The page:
> speed up just a tiny
> bit.

> So, knowing that, I pressed the buttons, and
> the engine slowed
> way down! (Indicating a lean mixture!)

> The Haynes manual says to turn the mixture
> nuts until they seat
> and back them off 1/2 to 1 turn. (And you
> said in a earlier
> post that 2 turns is the right distance...)
> Then the Haynes
> manual says to *tighten* the nuts 1/8
> at a time evenly until
> the smoothest and fastest idle
> is obtained.

> Well, I had taken your advice and backed
> them off 2 full turns
> before puttin' them on the car, and it was
> still running too lean!
> (According to my test.) By looking at the
> machine, I gather
> that tightening the nut leans the mixture.
> That's right isn't it?

> So I backed the nuts off towards a richer
> mixture and the idle
> started to smooth out! I don't really know
> how much I backed
> the nuts off after the initial 2 turns...
> but my guess is another
> 2 turns! I just kept backing them off a
> little bit and trying my
> mixture test that I found in the SU book.

> Finally after all those turns, pushing up
> the button made the
> idle increase slightly.

> I ran it after all that, and it had plenty
> of power again and
> didn't hesitate or studder anymore, but it
> got about 10 MPG
> and stank of gas fumes somethin' terrible!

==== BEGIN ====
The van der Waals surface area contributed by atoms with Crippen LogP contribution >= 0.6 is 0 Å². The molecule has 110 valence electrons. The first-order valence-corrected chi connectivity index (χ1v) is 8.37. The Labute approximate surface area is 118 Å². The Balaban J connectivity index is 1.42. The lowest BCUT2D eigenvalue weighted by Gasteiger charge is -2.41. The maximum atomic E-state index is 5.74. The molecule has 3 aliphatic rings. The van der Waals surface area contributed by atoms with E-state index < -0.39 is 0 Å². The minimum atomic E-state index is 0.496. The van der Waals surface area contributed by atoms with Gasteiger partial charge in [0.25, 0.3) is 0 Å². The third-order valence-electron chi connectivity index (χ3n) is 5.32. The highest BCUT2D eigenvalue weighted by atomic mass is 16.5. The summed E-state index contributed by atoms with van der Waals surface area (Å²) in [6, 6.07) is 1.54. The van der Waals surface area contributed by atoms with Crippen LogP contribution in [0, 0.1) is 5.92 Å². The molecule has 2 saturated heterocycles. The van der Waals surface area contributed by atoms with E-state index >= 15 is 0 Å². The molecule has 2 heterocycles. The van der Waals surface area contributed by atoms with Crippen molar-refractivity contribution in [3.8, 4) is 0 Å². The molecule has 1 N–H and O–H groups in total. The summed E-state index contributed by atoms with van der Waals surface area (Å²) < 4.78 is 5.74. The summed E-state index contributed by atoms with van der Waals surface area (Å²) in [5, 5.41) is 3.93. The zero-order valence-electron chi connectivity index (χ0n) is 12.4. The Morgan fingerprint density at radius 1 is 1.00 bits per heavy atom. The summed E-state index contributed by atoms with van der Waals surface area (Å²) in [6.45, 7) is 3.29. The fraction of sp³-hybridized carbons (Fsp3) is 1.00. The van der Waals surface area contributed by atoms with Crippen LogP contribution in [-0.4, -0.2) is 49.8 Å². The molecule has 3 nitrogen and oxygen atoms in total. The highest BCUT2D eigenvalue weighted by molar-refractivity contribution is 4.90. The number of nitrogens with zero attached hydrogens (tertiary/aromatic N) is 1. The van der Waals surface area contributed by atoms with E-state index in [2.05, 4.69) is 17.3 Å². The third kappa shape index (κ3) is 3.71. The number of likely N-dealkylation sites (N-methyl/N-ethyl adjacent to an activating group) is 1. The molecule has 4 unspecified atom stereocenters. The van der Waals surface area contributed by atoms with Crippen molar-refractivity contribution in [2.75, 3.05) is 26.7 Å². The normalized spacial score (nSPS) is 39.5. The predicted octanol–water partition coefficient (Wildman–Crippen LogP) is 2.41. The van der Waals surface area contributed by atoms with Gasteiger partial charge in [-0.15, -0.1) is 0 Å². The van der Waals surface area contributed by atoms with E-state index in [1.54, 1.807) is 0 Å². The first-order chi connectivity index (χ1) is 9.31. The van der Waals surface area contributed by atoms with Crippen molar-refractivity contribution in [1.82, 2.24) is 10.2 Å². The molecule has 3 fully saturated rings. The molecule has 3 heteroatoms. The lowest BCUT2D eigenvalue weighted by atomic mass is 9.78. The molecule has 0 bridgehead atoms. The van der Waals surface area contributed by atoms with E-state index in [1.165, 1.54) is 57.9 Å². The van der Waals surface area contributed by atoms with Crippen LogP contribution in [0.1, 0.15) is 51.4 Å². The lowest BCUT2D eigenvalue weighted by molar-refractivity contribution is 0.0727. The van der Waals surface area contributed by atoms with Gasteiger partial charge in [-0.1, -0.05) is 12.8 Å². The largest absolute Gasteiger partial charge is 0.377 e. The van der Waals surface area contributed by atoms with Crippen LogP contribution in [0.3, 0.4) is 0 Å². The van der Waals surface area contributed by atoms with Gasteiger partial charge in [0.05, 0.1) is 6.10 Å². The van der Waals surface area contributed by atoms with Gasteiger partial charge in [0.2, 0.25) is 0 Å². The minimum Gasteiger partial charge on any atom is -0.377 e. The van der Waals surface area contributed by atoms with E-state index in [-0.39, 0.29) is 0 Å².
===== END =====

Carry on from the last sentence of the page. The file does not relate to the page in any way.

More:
> Once again, they're
> way too rich!

> Does anybody know of a better way to adjust
> the mixture
> nuts so it comes out right? If I went
> according to the Haynes
> manual, the engine would run *way* too
> lean... hmmm!

> Thanks for any advice, sorry this was such a
> long post!
> -rr
> .

I guess I should have told you that I have not started my engine since I rebuilt the carbs. I have just finished rebuilding my engine and should be ready for its first start in a week. I am sorry if the info wasn't useful. Let me know how the colortune system worked. I may be needing to use it soon.

I am also thinking about buying a motorcycle carb manometer. I hear they are much better for syncing the carbs. Have you heard any info on them?

later
 

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Discussion Starter #12
> I am sorry if the info
> wasn't useful. Let me know how the colortune
> system worked. I may be needing to use it
> soon.

Oh the info was totally useful! I didn't mean to say that the carbs performance didn't improve, I just couldn't figure out the right mixture to set it at. Your advice about how to adjust the needles led to an awesome idle! It purrs silently and smoothly now.

I ordered the colortune thing this morning from Victoria British. They're in Kansas and I'm in California, so it'll take about a week and a half to get here.

That's okay though, because I just took my Z for it's last ride. I just finished clearing out a 4 car garage and have everything organized, so I'm going to begin it's restoration.

(I'll still try out the colortune though, before the engine's out.)
:)

> I am also thinking about buying a motorcycle
> carb manometer. I hear they are much better
> for syncing the carbs. Have you heard any
> info on them?

Nah I've never heard of them. The syncing part seemed to work pretty automatically for me though with my Uni-Syn flow meter. It acted a little fishy, but all the bad symptoms of unbalance went away afterwards.

Thanks and type to you later,
-rr
.